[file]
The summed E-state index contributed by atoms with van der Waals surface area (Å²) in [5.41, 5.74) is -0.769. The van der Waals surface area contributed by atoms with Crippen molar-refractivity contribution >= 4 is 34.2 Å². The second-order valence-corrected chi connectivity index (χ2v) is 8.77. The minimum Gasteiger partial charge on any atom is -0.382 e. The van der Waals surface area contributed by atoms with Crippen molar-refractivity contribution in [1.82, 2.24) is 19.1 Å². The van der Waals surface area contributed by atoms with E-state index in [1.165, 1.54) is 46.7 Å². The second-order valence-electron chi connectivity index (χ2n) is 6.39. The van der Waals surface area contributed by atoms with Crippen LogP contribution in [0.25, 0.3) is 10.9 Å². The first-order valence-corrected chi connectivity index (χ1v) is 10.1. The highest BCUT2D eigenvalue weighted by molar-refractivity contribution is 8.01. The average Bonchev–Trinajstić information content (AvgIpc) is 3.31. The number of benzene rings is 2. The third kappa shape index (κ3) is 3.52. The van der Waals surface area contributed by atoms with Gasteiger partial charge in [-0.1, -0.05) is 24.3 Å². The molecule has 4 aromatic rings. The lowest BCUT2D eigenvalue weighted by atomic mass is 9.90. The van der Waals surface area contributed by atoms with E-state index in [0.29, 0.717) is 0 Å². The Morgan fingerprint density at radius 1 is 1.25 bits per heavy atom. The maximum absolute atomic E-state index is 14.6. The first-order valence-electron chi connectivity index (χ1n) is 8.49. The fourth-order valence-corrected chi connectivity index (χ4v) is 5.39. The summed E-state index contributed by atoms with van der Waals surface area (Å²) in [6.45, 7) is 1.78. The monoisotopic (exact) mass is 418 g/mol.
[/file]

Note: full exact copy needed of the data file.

The summed E-state index contributed by atoms with van der Waals surface area (Å²) in [5.41, 5.74) is -0.769. The van der Waals surface area contributed by atoms with Crippen molar-refractivity contribution >= 4 is 34.2 Å². The second-order valence-corrected chi connectivity index (χ2v) is 8.77. The minimum Gasteiger partial charge on any atom is -0.382 e. The van der Waals surface area contributed by atoms with Crippen molar-refractivity contribution in [1.82, 2.24) is 19.1 Å². The van der Waals surface area contributed by atoms with E-state index in [1.165, 1.54) is 46.7 Å². The second-order valence-electron chi connectivity index (χ2n) is 6.39. The van der Waals surface area contributed by atoms with Crippen LogP contribution in [0.25, 0.3) is 10.9 Å². The first-order valence-corrected chi connectivity index (χ1v) is 10.1. The highest BCUT2D eigenvalue weighted by molar-refractivity contribution is 8.01. The average Bonchev–Trinajstić information content (AvgIpc) is 3.31. The number of benzene rings is 2. The third kappa shape index (κ3) is 3.52. The van der Waals surface area contributed by atoms with Gasteiger partial charge in [-0.1, -0.05) is 24.3 Å². The molecule has 4 aromatic rings. The lowest BCUT2D eigenvalue weighted by atomic mass is 9.90. The van der Waals surface area contributed by atoms with E-state index in [0.29, 0.717) is 0 Å². The Morgan fingerprint density at radius 1 is 1.25 bits per heavy atom. The maximum absolute atomic E-state index is 14.6. The first-order valence-electron chi connectivity index (χ1n) is 8.49. The fourth-order valence-corrected chi connectivity index (χ4v) is 5.39. The summed E-state index contributed by atoms with van der Waals surface area (Å²) in [6.45, 7) is 1.78. The monoisotopic (exact) mass is 418 g/mol.